I mentioned a while back that I hoped to post more about me. Even writing it, I feel like saying this makes me sound like an asshole. However, a wise friend and long-time webcomic reader correctly pointed out that readers like the reassurance that the creator is some kind of human. You know, instead of a robot or some kind of lizard (though can you imagine the media exposure a webcomic-creating lizard could get???). So, here I am, ready to talk about some stuff.
My first draft of this installment was going to be something about the work/life balance, but it was boring and I had no focus, which also sums up my writing process most days. The reality is that the more organized you are and the less you cut corners or skip steps the better your end result will be. You’ve got to start somewhere, though, and that’s where a lot of people get tripped up, especially with comics.
I get a lot of people who ask, “How do I make a comic?” and I usually just tell them to do it. Just start drawing. But that’s not really what they’re asking, and so I elaborate. For short comics, you can often just draw a comic out and BAM, it’s done. For longer, multi-chapter comics, you’re gonna at least need some notes. I work off three documents for Velharthis: a large, disorganized document that manages the overall story, a document just for Book One, and then a script for each chapter. For the first two, I edit them as a please. Sometimes, an idea will come to me on the bus and I’ll jot it down on my phone for later.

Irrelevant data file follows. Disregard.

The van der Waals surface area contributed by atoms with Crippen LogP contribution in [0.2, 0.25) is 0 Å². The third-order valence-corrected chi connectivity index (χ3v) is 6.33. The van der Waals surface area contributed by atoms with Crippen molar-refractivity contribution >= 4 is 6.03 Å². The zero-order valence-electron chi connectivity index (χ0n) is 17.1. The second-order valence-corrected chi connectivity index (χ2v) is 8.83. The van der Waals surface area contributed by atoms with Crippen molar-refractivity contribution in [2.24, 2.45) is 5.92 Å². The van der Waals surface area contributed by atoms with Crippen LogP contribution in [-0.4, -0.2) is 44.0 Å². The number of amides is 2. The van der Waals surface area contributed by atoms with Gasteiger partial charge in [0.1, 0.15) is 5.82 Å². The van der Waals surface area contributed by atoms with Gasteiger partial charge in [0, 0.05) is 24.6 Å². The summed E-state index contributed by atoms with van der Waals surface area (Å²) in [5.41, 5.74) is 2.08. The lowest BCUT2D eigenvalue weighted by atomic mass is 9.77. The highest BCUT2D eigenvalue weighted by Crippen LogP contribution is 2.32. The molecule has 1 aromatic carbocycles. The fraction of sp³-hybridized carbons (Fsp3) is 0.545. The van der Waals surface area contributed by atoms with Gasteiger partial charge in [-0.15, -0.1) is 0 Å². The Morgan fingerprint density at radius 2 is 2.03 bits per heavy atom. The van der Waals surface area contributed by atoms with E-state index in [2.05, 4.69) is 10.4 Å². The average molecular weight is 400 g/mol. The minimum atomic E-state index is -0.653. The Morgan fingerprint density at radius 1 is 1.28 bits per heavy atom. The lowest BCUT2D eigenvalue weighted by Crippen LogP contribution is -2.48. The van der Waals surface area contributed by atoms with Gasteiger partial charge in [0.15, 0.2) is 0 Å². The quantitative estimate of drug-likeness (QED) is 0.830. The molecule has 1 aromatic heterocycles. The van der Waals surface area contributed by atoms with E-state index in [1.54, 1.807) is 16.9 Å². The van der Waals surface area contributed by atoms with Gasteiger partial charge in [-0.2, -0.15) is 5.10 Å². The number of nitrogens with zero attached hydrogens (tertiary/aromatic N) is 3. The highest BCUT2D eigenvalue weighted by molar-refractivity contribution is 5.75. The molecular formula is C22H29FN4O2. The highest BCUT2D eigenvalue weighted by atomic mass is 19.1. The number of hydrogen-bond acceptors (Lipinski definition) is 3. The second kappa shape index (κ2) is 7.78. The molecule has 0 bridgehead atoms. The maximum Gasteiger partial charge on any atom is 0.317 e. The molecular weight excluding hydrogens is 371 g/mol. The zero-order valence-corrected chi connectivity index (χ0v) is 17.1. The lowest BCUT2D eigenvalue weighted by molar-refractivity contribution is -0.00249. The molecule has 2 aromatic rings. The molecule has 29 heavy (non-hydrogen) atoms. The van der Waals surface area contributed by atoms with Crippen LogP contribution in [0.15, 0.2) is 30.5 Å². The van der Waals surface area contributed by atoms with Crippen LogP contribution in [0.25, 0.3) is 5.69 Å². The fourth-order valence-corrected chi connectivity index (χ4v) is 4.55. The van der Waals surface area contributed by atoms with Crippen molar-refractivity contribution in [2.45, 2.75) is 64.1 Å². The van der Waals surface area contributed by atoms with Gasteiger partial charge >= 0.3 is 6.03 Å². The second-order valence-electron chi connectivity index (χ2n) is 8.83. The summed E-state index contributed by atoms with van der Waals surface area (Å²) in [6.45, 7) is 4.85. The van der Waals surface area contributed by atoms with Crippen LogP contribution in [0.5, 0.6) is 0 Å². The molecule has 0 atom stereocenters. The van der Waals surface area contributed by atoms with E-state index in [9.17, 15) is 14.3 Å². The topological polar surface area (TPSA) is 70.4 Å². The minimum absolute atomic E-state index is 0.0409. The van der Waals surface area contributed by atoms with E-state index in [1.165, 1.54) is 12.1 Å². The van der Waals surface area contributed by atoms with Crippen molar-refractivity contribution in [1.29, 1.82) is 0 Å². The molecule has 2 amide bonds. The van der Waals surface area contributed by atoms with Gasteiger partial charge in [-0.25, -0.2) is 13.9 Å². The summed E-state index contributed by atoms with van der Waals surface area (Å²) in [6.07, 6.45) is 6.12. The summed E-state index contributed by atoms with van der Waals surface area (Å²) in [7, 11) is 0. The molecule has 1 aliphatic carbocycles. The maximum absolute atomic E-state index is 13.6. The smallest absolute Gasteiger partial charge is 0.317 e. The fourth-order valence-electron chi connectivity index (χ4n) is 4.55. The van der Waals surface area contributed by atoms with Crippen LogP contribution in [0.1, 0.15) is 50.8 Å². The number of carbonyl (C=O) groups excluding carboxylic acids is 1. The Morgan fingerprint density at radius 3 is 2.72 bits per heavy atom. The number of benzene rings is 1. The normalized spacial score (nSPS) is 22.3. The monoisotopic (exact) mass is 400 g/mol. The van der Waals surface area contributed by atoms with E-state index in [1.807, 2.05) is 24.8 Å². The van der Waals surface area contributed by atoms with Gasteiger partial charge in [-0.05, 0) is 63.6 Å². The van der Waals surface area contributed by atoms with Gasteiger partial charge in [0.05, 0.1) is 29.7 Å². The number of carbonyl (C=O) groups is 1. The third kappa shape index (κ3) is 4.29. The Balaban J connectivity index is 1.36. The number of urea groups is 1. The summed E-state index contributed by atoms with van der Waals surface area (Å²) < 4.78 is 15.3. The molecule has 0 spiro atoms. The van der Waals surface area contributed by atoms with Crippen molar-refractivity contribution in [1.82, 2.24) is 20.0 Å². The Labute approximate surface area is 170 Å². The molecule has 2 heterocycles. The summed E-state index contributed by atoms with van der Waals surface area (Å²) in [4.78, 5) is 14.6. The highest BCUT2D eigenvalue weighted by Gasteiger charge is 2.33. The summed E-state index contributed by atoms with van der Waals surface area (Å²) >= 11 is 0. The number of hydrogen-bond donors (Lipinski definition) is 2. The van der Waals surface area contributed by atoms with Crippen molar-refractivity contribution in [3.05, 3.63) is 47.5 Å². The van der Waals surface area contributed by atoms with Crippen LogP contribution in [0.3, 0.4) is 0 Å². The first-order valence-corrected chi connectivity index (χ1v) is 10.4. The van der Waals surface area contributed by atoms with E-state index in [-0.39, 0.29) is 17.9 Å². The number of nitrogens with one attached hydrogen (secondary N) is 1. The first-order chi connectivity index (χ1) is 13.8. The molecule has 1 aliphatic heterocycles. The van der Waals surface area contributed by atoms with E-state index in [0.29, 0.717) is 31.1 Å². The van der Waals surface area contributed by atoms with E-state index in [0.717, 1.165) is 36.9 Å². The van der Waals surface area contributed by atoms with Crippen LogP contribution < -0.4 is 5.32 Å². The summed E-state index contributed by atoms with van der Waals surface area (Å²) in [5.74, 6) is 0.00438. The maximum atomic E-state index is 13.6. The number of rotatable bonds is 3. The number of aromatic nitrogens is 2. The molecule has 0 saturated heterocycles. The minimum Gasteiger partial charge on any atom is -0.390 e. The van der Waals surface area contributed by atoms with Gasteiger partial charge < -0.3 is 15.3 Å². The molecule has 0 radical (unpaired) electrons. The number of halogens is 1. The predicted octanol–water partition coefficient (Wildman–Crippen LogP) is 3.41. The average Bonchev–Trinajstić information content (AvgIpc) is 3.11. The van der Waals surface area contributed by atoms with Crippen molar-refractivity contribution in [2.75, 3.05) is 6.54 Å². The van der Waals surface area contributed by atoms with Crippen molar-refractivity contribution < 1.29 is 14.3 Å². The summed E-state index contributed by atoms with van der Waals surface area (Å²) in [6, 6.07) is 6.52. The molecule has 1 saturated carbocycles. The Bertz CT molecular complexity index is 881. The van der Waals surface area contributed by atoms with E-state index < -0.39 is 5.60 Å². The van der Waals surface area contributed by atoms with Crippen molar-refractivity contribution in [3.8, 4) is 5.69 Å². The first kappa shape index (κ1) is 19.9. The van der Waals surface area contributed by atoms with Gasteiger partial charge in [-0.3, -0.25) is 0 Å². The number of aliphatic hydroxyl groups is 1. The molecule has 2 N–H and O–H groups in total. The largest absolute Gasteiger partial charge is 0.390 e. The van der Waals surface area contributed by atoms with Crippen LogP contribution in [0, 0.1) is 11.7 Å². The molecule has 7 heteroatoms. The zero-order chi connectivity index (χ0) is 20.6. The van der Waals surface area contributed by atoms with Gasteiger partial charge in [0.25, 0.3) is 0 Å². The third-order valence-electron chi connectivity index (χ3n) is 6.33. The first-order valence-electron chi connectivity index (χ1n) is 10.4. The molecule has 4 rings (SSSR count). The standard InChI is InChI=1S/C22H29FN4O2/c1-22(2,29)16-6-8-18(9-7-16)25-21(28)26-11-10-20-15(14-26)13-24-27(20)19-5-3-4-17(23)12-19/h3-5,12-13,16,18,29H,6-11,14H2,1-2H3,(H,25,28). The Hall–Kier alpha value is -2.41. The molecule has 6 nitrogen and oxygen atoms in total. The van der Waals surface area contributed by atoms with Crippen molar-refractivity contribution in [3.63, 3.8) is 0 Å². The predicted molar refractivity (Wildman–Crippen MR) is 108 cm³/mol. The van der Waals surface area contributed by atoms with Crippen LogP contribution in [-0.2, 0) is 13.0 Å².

For each chapter, I write a script that breaks down by page and by panel. I’ll usually have at least one person read it and give me their thoughts, and I take them very seriously. Chapter 6 and 7 were completely rewritten after such a reading.
Sometimes I’ll go back and reread the comic to make sure I haven’t dropped in elements and forgotten them, or something like that.
There’s no one way to prepare for making a comic. Some people might sketch out the whole thing without a script. I’ve done that before, most recently for The Ungrateful Son and The Leftovers over on Erstwhile. And there’s no set way to write a script, unless you’re working as part of a team. Then you might have to agree on some kind of direction. You might also want to write and organize your script as clearly as possible, so that, when you come back to it to finally draw the comic, it makes some damn sense. There are still many times when I come back to a script after a few days or weeks and go, “I don’t understand what I wrote…”
And if you change the script as you draw, that’s fine, too. My comics never follow the script exactly as they were written, but I do try to make sure that, if I change the wording, that I make a note of what I actually want it to say.
So, there you go: My somewhat messy comic script writing process.